B Is identity matrix basis dependent?

1. Oct 14, 2016

zonde

To me it seems basic question or even obvious but as I am not mathematician I would rather like to check.
Is it true that these two matrices are both identity matrices: $\begin{pmatrix}1&0\\0&1\end{pmatrix}$ and $\begin{pmatrix}\frac{1}{\sqrt2}&-\frac{1}{\sqrt2}\\\frac{1}{\sqrt2}&\frac{1}{\sqrt2}\end{pmatrix}$? It's just that one of them would become diagonal with the right change of basis and the diagonal one would not be diagonal any more with that change of basis, right?

2. Oct 14, 2016

Orodruin

Staff Emeritus
No. Only the first is an identity matrix. The second is a rotation matrix.

3. Oct 14, 2016

Staff: Mentor

As soon as you write a matrix and interpret it as a linear function, you already have fixed a basis! Two, to be exact.

4. Oct 14, 2016

PeroK

Your question is based on a fundamental misunderstanding. The set of 2x2 matrices is a well-defined ring. It has a multiplicative identity element, which is:

$\begin{pmatrix}1&0\\0&1\end{pmatrix}$

Now, the set of linear transformations of $\mathbb{R}^2$ is also a ring. And, is isomorphic to the ring of 2x2 matrices. Given any basis for $\mathbb{R}^2$, every linear transformation maps to a specific 2x2 matrix. The mapping depends on the basis. But (as with all ring isomorphisms) the identity linear transformation must map to the identity matrix. In other words, the identity linear transformation is always represented by the identity matrix.

5. Oct 14, 2016

zonde

I suppose my misunderstanding comes from thinking about matrices as a kind of set of vectors. For now I will try to absorb what you said.

6. Nov 4, 2016

Skins

In order for an arbitrary matrix A to be an identity matrix we must have the condition that for all vectors x

Ax = xA = x.

The first is clearly a 2x2 identity matrix. the second isn't since Ax neq x

7. Nov 4, 2016

Orodruin

Staff Emeritus
Your equations do not make any sense whatsoever if x is not a square matrix of the same dimension as A.

8. Nov 4, 2016

Skins

True I should have specified that x must be of correct dimension such that multiplication by A is possible in which x would have to be a square 2x2 matrix in order for the commutative law to be applicable as show above. i.e.if A is a identity matrix then

Ax = xA = x iff dimensions of A= dimensions of x.

Thanks for adding the clarification regarding the dimensions of x.

9. Nov 15, 2016

zinq

"... the diagonal one would not be diagonal any more with that change of basis, right?"

Interesting question raised here.

As you may know: Say that for some vector space V with dim(V) = n has a specified basis A = {a1, ..., an}. And suppose we have a linear transformation

L: V → V​

that is represented by a square n x n matrix M acting on column vectors placed to its right. So that the kth column of M, which is the transpose of (mk1, ..., mkn), represents the vector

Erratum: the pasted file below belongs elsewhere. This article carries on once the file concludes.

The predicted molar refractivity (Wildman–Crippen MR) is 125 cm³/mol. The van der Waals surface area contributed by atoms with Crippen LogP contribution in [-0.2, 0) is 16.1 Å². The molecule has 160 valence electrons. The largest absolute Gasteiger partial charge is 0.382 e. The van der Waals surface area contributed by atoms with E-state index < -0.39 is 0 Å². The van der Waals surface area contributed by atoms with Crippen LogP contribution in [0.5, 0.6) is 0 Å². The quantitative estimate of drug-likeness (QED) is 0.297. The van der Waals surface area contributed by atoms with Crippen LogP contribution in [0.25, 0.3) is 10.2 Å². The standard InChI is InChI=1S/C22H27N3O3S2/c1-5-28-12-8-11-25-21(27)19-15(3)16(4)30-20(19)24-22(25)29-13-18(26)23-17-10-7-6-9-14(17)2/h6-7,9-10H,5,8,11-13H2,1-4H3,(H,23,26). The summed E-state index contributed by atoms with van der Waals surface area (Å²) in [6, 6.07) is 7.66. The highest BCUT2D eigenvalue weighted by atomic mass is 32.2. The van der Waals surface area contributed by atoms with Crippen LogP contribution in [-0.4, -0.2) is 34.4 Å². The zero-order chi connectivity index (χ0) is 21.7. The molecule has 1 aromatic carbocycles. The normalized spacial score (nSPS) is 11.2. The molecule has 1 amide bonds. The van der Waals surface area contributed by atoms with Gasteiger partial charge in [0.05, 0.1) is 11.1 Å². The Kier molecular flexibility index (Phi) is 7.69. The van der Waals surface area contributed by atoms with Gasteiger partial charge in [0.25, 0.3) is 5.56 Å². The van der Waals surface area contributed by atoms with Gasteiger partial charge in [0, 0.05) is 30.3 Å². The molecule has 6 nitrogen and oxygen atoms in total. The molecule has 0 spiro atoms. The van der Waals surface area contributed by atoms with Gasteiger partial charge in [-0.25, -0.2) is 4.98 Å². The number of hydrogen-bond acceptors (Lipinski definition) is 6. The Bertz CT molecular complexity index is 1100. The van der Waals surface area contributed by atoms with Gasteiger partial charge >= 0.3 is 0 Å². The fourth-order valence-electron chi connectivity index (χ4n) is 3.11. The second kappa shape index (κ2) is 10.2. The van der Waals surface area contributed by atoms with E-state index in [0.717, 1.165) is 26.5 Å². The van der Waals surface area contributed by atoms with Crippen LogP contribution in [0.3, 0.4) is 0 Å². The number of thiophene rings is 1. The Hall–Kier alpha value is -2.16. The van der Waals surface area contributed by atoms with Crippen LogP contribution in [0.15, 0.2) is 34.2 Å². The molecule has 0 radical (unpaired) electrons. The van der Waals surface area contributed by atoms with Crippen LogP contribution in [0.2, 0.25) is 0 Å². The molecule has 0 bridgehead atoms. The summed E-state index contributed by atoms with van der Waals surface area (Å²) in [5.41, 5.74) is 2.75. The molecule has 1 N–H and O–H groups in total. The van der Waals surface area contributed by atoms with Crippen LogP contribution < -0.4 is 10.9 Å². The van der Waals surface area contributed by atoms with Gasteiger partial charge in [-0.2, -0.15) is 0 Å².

L(ak) = mk1 a1 + ... + mkn an

(Note that it is necessary to specify these things before we can make sense of questions about matrices, linear transformations, and change-of-basis matrices.)

Now suppose B = {b1, ..., bn} is another basis for V, and that we would now like to re-express the same linear transformation L in terms of this new basis.

Question 1: How do we do this? Answer: First we need to write each basis vector of the new basis B as a linear combination of the basis vectors of the old basis A. There is always some way to do this. That will give n linear coefficients of the A vectors for each one of the n B vectors, and these need to be arranged in a matrix: Call it CAB. (Sub-question: Exactly how should these n2 numbers be arranged?) Now assume CAB-1 is the inverse of the matrix CAB.

Then with respect to the new basis B, the linear transformation L can be expressed as the product of the three matrices:

CAB-1 M CAB

in that order. Now — if the matrix CAB is arranged correctly, we can apply this matrix to a column vector denoting an element v of V expressed with respect to the new basis B, and the result will be the column vector L(v) that is also expressed in terms of the new basis B.

Question 2: Suppose D is any diagonal n x n matrix such that there exists some n x n invertible matrix C with the property that

C-1 D C​

is not diagonal. What can be said about the matrix D ?

(Perhaps it's easier to think of the complementary question: Suppose D has the complementary property that for every invertible n x n matrix C, we have that

C-1 D C​

is again a diagonal matrix. For which diagonal matrices D is this true for?)

10. Nov 16, 2016

lavinia

If you think of the matrix as two row vectors written out in terms of a basis then rewriting the rows of the second matrix in terms of the two vectors in the second matrix would give you the identity back again. The first matrix, though, would no longer be the identity matrix.

If you think of a matrix as describing a linear transformation , then the identity transformation will be represented by the identity matrix in every basis:this because the identity is the identity on every vector.

11. Nov 16, 2016

zonde

Thanks for your answer. I got the idea that taking these matrices as transformation matrices there is only one identity matrix. I have a feeling that in context where I came across them, they where not exactly transformation matrices (it's density matrices in quantum mechanics). Rather they describe averages of squares of eigenvectors over a set of complex vectors. Well, something like that.

12. Nov 16, 2016

WWGD

Consider a change of basis of the Id (in the basis, representation you are using, or at least, assume that the ID matrix you use is described by the matrix you used), into a matrix I', through the use of a matrix B. Then:

$I'=BIB^{-1} =IBB^{-1}=I$

I hope I did not misunderstand your question.